Stories in Maryland/DC

Preserve Guidelines

Observe and enjoy Maryland's public preserves.

A woman with binoculars enjoys a morning bird walk.
Morning Bird Walk Enjoying a morning bird outing on the Blue Mash Trail, Maryland. © Daniel White/TNC

The Nature Conservancy’s preserves are set aside to protect natural plant and animal communities. We invite you to observe and enjoy these preserves.

Every visitor has an impact. Please follow these guidelines to protect yourself and nature.

  • Preserves are open to the public during daylight hours. 
  • Passive recreation such as walking, bird watching and photography is welcomed.  
The following activities are not allowed:
  • Bringing dogs onto the preserve
  • Picking flowers, mushrooms, etc.
  • Removing rocks or other parts of the landscape
  • Smoking
  • Camping, fires or cookouts
  • Driving motorized vehicles, including ATV’s, except on designated access roads
  • Biking
  • Fishing, trapping or hunting, except as otherwise posted
  • Horseback riding
  • Feeding wildlife
  • Releasing animals or introducing plants
  • Disposing of trash or other waste, including biodegradable materials
  • Use trails.
  • Avoid walking in wet, boggy areas.
  • Inspect pant legs and shoes to remove seeds before entering and when leaving the preserve. Failure to do so could introduce unwanted weeds to new locations.
  • If you flush a ground-nesting bird, stop and avoid walking near the nest area.
  • Observe all posted signs.
  • Please do not remove stakes, signs, flagging, tape or other objects; they might be part of a research project.
  • Please do not trespass on private property adjacent to the preserve.

For your own comfort and enjoyment, come prepared. Wear comfortable shoes for hiking. Pack rain gear and wear long pants with socks over them to protect yourself from ticks and poison ivy.

Bring along insect repellent and sunscreen for protection. Always remember to carry a water bottle for thirst quenching. And, of course, bring your binoculars, camera, field guide and a compass.


Several TNC nature preserves in Maryland include hunting leases for deer management. Visit the Maryland Department of Natural Resources to find information on hunting season, licenses and access on public lands. When visiting a TNC nature preserve during hunting season, please wear blaze orange and try to avoid visiting in the early morning or evening hours when hunting is most active. For additional guidelines on how you can hike safely during the hunting season, visit the American Hiking Society.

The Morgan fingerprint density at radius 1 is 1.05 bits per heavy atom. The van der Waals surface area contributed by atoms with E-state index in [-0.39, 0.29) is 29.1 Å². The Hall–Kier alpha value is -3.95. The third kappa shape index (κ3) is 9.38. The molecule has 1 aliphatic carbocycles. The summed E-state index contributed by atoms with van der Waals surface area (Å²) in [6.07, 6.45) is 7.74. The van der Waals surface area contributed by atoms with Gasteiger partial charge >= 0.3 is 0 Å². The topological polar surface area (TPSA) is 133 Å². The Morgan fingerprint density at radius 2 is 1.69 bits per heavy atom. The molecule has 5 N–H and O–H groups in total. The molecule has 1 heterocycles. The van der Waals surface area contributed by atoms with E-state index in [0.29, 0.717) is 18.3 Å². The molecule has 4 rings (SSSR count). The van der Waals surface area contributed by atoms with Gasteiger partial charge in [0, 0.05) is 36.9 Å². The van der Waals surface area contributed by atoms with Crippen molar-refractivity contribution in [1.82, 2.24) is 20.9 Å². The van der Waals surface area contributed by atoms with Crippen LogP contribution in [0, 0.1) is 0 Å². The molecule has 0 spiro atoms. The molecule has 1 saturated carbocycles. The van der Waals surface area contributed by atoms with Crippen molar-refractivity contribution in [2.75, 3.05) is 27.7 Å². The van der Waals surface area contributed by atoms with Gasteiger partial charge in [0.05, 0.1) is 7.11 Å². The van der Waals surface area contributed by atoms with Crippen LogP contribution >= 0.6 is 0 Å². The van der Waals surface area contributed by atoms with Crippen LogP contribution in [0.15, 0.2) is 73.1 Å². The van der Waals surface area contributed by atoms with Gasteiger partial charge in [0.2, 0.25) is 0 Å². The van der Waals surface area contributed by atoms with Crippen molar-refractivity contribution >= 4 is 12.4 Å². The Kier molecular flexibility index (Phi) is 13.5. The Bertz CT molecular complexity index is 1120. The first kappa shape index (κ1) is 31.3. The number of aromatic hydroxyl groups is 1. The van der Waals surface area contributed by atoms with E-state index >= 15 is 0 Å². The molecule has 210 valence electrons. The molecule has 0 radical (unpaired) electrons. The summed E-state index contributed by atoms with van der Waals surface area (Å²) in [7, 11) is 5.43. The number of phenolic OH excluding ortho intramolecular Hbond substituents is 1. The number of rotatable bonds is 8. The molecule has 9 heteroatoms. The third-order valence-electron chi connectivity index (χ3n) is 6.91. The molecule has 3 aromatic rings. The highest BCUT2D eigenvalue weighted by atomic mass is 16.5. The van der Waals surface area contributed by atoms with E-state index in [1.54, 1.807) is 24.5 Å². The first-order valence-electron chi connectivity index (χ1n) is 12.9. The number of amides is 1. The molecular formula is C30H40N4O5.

When you get home, plan to drop your clothing directly in the laundry and do a tick check before you shower. Deer ticks, the type that carry lyme disease, are about the size of a pinhead and tend to attach in hair, under ears, underarms, trunk of the body, groin and backs of the knees.

Remove them by gently pulling with tweezers and wipe the skin near the bite with a mild disinfectant. If, within 7-10 days after exposure, you experience a rash (especially an expanding "bull's eye" rash), chills, fever, headache, stiff neck, fatigue, swollen lymph nodes and/or aching joints and muscles, contact your doctor.

You can find more information on lyme disease at or by calling the Centers for Disease Control and Prevention at (404) 332-4555.


Please keep this contact information handy based on the reason for visiting one of our nature preserves.

  • Contact Andy Freeman ( for questions about Maryland/DC’s land protection activities and public preserves and visitation.
  • Contact Deborah Barber ( to report a problem at a TNC preserve or to request permission to conduct research on a TNC preserve.
  • Contact Donnie Simmons (301-302-9540 or for questions about deer hunting at TNC preserves in Garrett, Allegany and Washington Counties.
  • Contact Kenny Rees (410-219-3718 or for questions about deer hunting at TNC preserves on the Eastern Shore.

If you observe any illegal activity on a nature preserve, such as ATV use, do not confront the offenders yourself. Instead, please call local law enforcement.

Learn More About Our Preserves

Before your trip, download one of our many self-guided audio tours to your handheld device. It's like having a naturalist in your pocket!